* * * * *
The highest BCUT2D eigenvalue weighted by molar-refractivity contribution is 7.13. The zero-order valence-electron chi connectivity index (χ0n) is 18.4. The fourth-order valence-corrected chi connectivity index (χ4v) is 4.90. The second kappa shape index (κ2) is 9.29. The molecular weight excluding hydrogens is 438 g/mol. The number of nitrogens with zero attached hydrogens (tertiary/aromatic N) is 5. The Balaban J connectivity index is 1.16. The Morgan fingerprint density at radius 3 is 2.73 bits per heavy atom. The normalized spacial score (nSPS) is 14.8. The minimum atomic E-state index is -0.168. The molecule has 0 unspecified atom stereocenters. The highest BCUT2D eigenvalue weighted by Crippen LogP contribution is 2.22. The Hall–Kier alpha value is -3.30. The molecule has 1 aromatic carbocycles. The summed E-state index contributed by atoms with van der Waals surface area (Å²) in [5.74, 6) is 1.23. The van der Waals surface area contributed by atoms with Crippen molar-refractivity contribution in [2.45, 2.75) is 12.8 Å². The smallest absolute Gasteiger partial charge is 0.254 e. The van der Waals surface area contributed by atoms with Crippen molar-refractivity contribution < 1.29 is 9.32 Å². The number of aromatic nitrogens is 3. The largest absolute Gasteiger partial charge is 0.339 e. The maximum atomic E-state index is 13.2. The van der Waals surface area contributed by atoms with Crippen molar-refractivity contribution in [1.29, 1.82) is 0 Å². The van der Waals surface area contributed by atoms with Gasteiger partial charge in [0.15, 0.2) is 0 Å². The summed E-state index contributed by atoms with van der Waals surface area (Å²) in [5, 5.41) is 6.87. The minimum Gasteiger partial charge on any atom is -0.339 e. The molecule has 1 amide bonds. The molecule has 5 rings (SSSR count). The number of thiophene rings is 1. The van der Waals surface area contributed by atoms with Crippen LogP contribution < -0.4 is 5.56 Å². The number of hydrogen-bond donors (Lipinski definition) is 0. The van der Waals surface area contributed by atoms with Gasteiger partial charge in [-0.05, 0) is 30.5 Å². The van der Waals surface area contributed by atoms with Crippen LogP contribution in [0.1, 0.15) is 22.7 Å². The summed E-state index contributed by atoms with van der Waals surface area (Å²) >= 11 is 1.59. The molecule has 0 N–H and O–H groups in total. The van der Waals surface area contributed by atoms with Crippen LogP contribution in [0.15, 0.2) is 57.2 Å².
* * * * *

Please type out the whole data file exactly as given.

The highest BCUT2D eigenvalue weighted by molar-refractivity contribution is 7.13. The zero-order valence-electron chi connectivity index (χ0n) is 18.4. The fourth-order valence-corrected chi connectivity index (χ4v) is 4.90. The second kappa shape index (κ2) is 9.29. The molecular weight excluding hydrogens is 438 g/mol. The number of nitrogens with zero attached hydrogens (tertiary/aromatic N) is 5. The Balaban J connectivity index is 1.16. The Morgan fingerprint density at radius 3 is 2.73 bits per heavy atom. The normalized spacial score (nSPS) is 14.8. The minimum atomic E-state index is -0.168. The molecule has 0 unspecified atom stereocenters. The highest BCUT2D eigenvalue weighted by Crippen LogP contribution is 2.22. The Hall–Kier alpha value is -3.30. The molecule has 1 aromatic carbocycles. The summed E-state index contributed by atoms with van der Waals surface area (Å²) in [5.74, 6) is 1.23. The van der Waals surface area contributed by atoms with Crippen molar-refractivity contribution in [2.45, 2.75) is 12.8 Å². The smallest absolute Gasteiger partial charge is 0.254 e. The van der Waals surface area contributed by atoms with Crippen molar-refractivity contribution < 1.29 is 9.32 Å². The number of aromatic nitrogens is 3. The largest absolute Gasteiger partial charge is 0.339 e. The maximum atomic E-state index is 13.2. The van der Waals surface area contributed by atoms with Crippen molar-refractivity contribution in [1.29, 1.82) is 0 Å². The van der Waals surface area contributed by atoms with Gasteiger partial charge in [0.15, 0.2) is 0 Å². The summed E-state index contributed by atoms with van der Waals surface area (Å²) in [5, 5.41) is 6.87. The minimum Gasteiger partial charge on any atom is -0.339 e. The molecule has 1 amide bonds. The molecule has 5 rings (SSSR count). The number of thiophene rings is 1. The van der Waals surface area contributed by atoms with Crippen LogP contribution < -0.4 is 5.56 Å². The number of hydrogen-bond donors (Lipinski definition) is 0. The van der Waals surface area contributed by atoms with Gasteiger partial charge in [-0.05, 0) is 30.5 Å². The van der Waals surface area contributed by atoms with Crippen LogP contribution in [0.1, 0.15) is 22.7 Å². The summed E-state index contributed by atoms with van der Waals surface area (Å²) >= 11 is 1.59. The molecule has 0 N–H and O–H groups in total. The van der Waals surface area contributed by atoms with Crippen LogP contribution in [0.15, 0.2) is 57.2 Å².